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Most of US know Brian Fallon as the front man for the Gaslight Anthem, an act who started out in Jersey basements and slowly built their way up to headlining New York's Radio City Music Hall. Despite the success Fallon has had with his main band he's always loved decidedly less rocking acts such as the Afghan Whigs and Tom Waits. The Horrible Crowes - his new side-project alongside longtime friend Ian Perkins - is his lounge-friendly tip of the hat to the acts who have shaped another side of his musical vision. ELSIE is also the most personal release of Fallons career and while the Gaslight Anthems music is loaded with characters and iconography, this album sees Fallon stripping back the metaphors to put it all on the line. While drug addictions, ex-girlfriends and religion all creep their way into these songs, ELSIE isn't a linear album as much as it is a catalog of experiences that are conveyed in a way that was equally as cathartic for Fallon to create as it will inevitably be for his listeners to hear.
At Reading Festival last year, Gaslight Anthem frontman Brian Fallon introduced to the crowd to a guy who had joined them on guitar for a few songs. "This gentleman right here is named Ian Perkins," he told the thousands of people in the crowd. "People always ask, 'Is that your roadie?' No. He's more than that. He's our inspiration. He's our wings beneath our wings." It wasn't a point that needed proving, but by teaming up with Perkins to form The Horrible Crowes, Fallon has done just that, cementing the strength of their personal and professional relationship with these 12 stirring, searching, soulful songs.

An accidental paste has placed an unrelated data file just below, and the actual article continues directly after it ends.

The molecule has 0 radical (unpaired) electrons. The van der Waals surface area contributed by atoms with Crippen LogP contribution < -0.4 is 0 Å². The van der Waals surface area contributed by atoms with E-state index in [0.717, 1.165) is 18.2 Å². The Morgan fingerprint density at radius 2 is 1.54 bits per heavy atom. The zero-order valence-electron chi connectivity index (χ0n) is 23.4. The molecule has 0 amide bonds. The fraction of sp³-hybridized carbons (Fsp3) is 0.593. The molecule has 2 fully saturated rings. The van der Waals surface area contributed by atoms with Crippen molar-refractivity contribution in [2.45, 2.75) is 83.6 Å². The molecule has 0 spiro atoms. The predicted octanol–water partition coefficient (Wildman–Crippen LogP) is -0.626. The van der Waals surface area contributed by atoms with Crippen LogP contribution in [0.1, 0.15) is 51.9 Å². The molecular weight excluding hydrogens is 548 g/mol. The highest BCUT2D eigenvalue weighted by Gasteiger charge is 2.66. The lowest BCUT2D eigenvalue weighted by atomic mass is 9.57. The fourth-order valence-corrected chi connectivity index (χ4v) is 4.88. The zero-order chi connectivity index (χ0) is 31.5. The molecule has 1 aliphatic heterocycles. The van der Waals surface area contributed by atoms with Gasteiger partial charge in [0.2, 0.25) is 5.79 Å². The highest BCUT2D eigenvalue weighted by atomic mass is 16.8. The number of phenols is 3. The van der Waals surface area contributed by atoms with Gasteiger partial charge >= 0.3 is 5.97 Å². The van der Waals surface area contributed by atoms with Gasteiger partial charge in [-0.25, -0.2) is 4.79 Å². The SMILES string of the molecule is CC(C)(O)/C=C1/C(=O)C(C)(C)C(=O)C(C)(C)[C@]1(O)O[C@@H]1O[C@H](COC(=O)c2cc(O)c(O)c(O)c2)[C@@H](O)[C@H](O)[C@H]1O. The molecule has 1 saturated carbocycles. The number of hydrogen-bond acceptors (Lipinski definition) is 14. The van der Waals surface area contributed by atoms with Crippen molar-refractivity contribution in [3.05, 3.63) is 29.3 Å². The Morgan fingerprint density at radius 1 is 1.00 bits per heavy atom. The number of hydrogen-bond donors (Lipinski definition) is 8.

What Elsie isn't is a Brian Fallon solo album. Neither is it a Gaslight Anthem record. Certainly, Fallon's distinctive vocals - heartfelt and bruised, ragged and raspy - will recall the band that, in the last couple of years, has made his name. But really, these songs define themselves as the product of two fertile, fabulous minds.
Opener Last Rites is a soft, sad and short introduction to the album. Underpinned by an elegiac piano line similar to that on the beautiful Eels song Spunky, it sets the sombre mood of what's to follow. An album for dark, stormy nights when you want to shut yourself away from the world, Sugar, Cherry Blossoms and Ladykiller are similarly sultry and wistful, full of poignant regret and what ifs - contemplations and bittersweet celebrations of all the people you've loved and lost.
It's not all mournful ruminations, though. Mary Ann is a rough, gruff, bluesy stomp that channels (and references) Tom Waits; Behold the Hurricane a chugging bundle of trembling nerves perpetually on the verge of exploding; and Go Tell Everyone is a raucous, visceral growl of a song with a majestic, exuberant chorus, equalled only by the finger-clicking soulful riff of I Witnessed a Crime.
But then, for the last three songs, the desolation and desperation returns, Black Betty & The Moon and Blood Loss cranking up the poetic romanticism and sense of despair before the devastating pathos of final song I Believe Jesus Brought Us Together. A lilting, atmospheric ode to love, life and death, it drops to its knees with wounded grace as it tries to makes sense of a world gone wrong through the hope that things can and will get better. It's a beautiful end to a touching, tragic album.
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